company's Parametric CAD Configurator provides accurate PHD model number
selection, which reflects both option compatibility and travel increments. The
Configurator actually creates a 2D and/or 3D CAD file of the exact model number
selected. Once again, the most significant advantage is the time savings. There
are fewer risks for errors when a CAD drawing does not have to be modified. As
mentioned above, a peripheral advantage would be the sophistication of the
PHD provides its Parametric CAD Configurator application on CD-ROM or as
downloadable software from their site, so customers can create their designs on-
or off-line. Once configured, all options that affect the unit's size are
reflected in the parametrically created geometry, including stroke, rod end,
cushions, shock pads, shock absorbers, mounting styles and much more. According
to PHD's Steve Gilliom, "All calculations leading to a valid part number and a
clean CAD drawing in 2D or 3D are performed on-the-fly." PHD now has 3D files
available that can be imported into most solid modeling CAD packages, as well.
Electro-mechanical Specialities' Pedley says he uses PHD's Parametric CAD
Configurator regularly. "The Configurator is resident on my hard drive, so it is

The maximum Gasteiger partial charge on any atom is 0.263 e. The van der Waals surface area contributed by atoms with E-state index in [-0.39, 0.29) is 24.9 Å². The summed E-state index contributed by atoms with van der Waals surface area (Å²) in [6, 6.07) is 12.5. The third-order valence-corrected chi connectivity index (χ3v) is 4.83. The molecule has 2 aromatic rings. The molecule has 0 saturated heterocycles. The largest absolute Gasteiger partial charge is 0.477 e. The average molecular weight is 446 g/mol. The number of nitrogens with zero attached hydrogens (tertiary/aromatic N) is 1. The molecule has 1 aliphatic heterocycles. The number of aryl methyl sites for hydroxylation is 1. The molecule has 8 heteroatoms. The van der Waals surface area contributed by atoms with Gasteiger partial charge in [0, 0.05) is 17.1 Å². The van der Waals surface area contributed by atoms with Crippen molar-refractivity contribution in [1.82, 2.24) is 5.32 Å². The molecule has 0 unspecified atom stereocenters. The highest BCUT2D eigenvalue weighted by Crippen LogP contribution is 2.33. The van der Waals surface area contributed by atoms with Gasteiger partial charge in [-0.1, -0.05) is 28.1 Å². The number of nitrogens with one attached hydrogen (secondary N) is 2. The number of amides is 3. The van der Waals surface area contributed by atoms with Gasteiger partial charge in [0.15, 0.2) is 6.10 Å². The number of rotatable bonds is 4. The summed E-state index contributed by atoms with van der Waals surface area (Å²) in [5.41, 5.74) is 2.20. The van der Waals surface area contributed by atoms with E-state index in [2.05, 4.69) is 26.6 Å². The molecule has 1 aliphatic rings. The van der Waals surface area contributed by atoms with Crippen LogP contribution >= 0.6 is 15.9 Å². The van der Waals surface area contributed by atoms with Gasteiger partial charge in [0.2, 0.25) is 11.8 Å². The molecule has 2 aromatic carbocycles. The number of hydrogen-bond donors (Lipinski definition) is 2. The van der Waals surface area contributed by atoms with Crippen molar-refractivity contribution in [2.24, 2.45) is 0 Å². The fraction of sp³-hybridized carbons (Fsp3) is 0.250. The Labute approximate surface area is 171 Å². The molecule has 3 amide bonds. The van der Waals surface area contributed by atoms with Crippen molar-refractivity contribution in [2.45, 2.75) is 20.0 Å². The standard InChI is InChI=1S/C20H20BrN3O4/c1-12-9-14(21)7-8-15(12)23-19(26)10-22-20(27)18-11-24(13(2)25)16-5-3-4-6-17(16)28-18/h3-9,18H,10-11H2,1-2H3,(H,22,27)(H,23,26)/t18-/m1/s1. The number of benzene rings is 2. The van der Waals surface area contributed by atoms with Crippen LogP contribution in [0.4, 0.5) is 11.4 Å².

always available," he says. "Our machines vary so much from design to design,
and the Parametric Configurator saves us a lot of time." Advanced Automation's
Turner also uses PHD's Configurator, except that Turner would like to see the
CAD files available in .DWG rather than .DXF. "Whenever we can get CAD files in
the language our CAD package uses, we do it," he says.
11th Annual HP Technology Trends in Computational Engineering
On March 28th, 2000, HP will present the 11th Annual HP Technology Trends
in Computational Engineering Symposium at the Laurel Manor in Livonia, MI. This
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Additional presentations will be made by HP technologists and strategists,
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Featured topics of the seminar will include:
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- Noise Vibration and Harshness (NVH)
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More information and seminar registration can be found at http://www.hp.com/go/auto.